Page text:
WTB KOM i25 27.5 Rim – First Look
Blister’s Measured Weight: 466 grams
Internal Width: 25mm
Effective Rim Diameter: 564mm
Wheel Build: DT Competition spokes / Hadley Hubs
Bike: Santa Cruz Nomad 27.5
Duration of test: 2 weeks
[Editor’s Note: After 25 days on the WTB KOM i25 rims, we’ve added an update on page 2 addressing their durability and offering more comparisons.]
Stan’s NoTubes broke new ground when they first released their Flow rim. It was much lighter than comparable rims of that width (21mm internal) and intended use. Riders flocked to it, and were rewarded with a rim that had relatively good durability, was easy to set up tubeless, and was pretty easy to build into a wheel.
And now, WTB may have a created a similar class-leading product with the new KOM rim.
It is (1) significantly lighter than other aluminum options, (2) comparable in weight to carbon offerings, and (3) it comes in at a competitive price for a high-end aluminum rim, crushing the price of carbon rims.
The old axiom is: cheap, durable, light—pick two.
So if it is both light and relatively cheap, then the KOM must give up something in terms of durability, right? And if so, how much?
My initial thought upon seeing the KOM line of rims was: “If these don’t break immediately, they’ll be pretty cool.”
I don’t tend to slowly wear out/break rims with a death of a thousand dents. Instead, I tend break about one per year during a single large impact–a mistimed bunny hop, a shorted jump, or some other error in judgment.
That could mean that the Stan’s Flow EX rims I’ve been using are overkill most of the time. If most of the time I could get away with a lighter rim—and still only replace one a year—I’d be excited.
To put the weight of the WTB KOM rims in context: the carbon fiber ENVE M70 rim that also has a 25mm internal width is $975 per rim and weighs 458g – heavier than the KOM’s listed weight, and 10 times the price.
Unfortunately, when I weighed the KOM rims, they came in at 466g and 468g. That is a pretty big difference from the advertised weight of 438g, but it’s still light enough to beat other aluminum rims, and it’s still very close to the ENVE carbon rims.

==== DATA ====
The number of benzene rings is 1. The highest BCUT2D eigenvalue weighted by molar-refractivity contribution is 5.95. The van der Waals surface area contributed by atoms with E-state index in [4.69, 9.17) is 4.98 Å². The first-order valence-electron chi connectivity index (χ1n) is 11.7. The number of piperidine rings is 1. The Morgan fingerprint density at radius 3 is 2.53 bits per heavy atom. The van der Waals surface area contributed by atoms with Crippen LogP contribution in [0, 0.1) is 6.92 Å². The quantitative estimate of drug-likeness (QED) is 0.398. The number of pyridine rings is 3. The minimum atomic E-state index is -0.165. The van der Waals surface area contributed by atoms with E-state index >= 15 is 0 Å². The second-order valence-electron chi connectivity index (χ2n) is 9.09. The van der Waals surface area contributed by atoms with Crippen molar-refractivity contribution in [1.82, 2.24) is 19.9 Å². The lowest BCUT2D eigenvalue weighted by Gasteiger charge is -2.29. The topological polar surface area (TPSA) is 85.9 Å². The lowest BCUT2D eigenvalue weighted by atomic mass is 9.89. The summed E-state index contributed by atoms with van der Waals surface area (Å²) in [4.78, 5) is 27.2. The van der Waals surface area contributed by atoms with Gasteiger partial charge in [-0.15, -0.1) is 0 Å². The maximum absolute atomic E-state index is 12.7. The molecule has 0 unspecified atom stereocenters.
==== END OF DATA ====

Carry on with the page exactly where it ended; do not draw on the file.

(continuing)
I replaced a set of Flow EX rims on my Nomad 27.5 with the KOM i25 rims. I used DT alloy nipples and DT Competition spokes to lace the rims to a set of Hadley Hubs – entirely the same components I had used when I built up the Stan’s Flow EX rims. I did this in part because those are my preferred components due to their balance of price vs. performance, but also to make the comparison as valid as possible.
The build was pretty easy and fairly comparable to building the Flow rims. Neither the KOMs nor the Flow EX rims are eyeleted, so there is a bit more resistance to turning nipples than on an eyeleted rim, but also less weight. The rim was fairly round and true – again, comparable to the Flow EX, so achieving even spoke tension wasn’t too hard.
I mounted up the same Maxxis 2.4” High Roller II tires to the KOMs that I’d been using on the Flow rims. They mounted up easily by hand, with no need for tire levers. And once on, the bead hook holds very tightly.
I filled them with a compressor after rubbing the bead with soap and water to make everything slick, and to expose any leaks. I added 1.5 scoops of Stan’s sealant for good measure.
The bead fully seated around 40psi, and on the first shot, there weren’t any leaks.
This tire-rim combination is the easiest-to-seat combination I’ve used, slightly better than the Flow EX.
I’ve been riding these wheels for about two weeks now, and they’ve held up well so far. There is a bit more perceptible flex than there was in my Stan’s rim, but I’m of two minds when I try to conclude whether that is good or bad.
One the one hand, the wheel is a bit more forgiving over rough terrain, and finds a bit more cornering traction as well.
On the other hand, they don’t give quite as much trail feel and are slightly less confidence inspiring because of the flex, but the differences are subtle relative to the Flow EX.
Additionally, the KOM rims are definitely a bit easier to pedal up the hill. They don’t have the silent, stable ride quality that carbon rims tend to have, but they are very comparable to every other aluminum rim I’ve been on in terms of noise.
I’ll be riding the KOM rims over the course of the summer to see if they continue to hold up. If they do, then then they will represent a lighter option to the Flow EX, or a less expensive alternative to carbon rims.
NEXT: Update, Comparisons, Etc.